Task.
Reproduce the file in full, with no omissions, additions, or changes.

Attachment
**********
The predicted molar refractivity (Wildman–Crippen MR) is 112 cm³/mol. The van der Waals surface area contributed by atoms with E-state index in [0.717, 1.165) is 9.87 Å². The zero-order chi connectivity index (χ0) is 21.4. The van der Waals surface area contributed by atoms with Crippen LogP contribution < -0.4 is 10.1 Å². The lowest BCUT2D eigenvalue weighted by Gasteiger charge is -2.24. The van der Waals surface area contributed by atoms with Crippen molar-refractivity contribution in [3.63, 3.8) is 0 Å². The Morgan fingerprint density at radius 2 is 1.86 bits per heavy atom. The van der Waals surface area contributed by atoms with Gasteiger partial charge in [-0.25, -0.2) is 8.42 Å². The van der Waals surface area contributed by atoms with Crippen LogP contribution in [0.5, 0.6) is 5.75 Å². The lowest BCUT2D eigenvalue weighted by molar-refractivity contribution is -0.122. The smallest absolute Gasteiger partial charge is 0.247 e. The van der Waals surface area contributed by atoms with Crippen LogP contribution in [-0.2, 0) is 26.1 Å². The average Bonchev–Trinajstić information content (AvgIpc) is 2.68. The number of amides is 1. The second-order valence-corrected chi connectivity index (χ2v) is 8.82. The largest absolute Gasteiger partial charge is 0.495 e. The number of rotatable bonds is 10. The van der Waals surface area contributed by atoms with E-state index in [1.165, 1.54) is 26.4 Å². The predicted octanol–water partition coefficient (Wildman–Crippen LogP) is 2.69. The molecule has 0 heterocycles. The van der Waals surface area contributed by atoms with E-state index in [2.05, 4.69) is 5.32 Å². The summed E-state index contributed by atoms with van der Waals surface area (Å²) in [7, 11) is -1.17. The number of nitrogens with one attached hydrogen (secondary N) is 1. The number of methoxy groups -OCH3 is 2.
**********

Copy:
The predicted molar refractivity (Wildman–Crippen MR) is 112 cm³/mol. The van der Waals surface area contributed by atoms with E-state index in [0.717, 1.165) is 9.87 Å². The zero-order chi connectivity index (χ0) is 21.4. The van der Waals surface area contributed by atoms with Crippen LogP contribution < -0.4 is 10.1 Å². The lowest BCUT2D eigenvalue weighted by Gasteiger charge is -2.24. The van der Waals surface area contributed by atoms with Crippen molar-refractivity contribution in [3.63, 3.8) is 0 Å². The Morgan fingerprint density at radius 2 is 1.86 bits per heavy atom. The van der Waals surface area contributed by atoms with Gasteiger partial charge in [-0.25, -0.2) is 8.42 Å². The van der Waals surface area contributed by atoms with Crippen LogP contribution in [0.5, 0.6) is 5.75 Å². The lowest BCUT2D eigenvalue weighted by molar-refractivity contribution is -0.122. The smallest absolute Gasteiger partial charge is 0.247 e. The van der Waals surface area contributed by atoms with Crippen LogP contribution in [-0.2, 0) is 26.1 Å². The average Bonchev–Trinajstić information content (AvgIpc) is 2.68. The number of amides is 1. The second-order valence-corrected chi connectivity index (χ2v) is 8.82. The largest absolute Gasteiger partial charge is 0.495 e. The number of rotatable bonds is 10. The van der Waals surface area contributed by atoms with E-state index in [1.165, 1.54) is 26.4 Å². The predicted octanol–water partition coefficient (Wildman–Crippen LogP) is 2.69. The molecule has 0 heterocycles. The van der Waals surface area contributed by atoms with E-state index in [2.05, 4.69) is 5.32 Å². The summed E-state index contributed by atoms with van der Waals surface area (Å²) in [7, 11) is -1.17. The number of nitrogens with one attached hydrogen (secondary N) is 1. The number of methoxy groups -OCH3 is 2.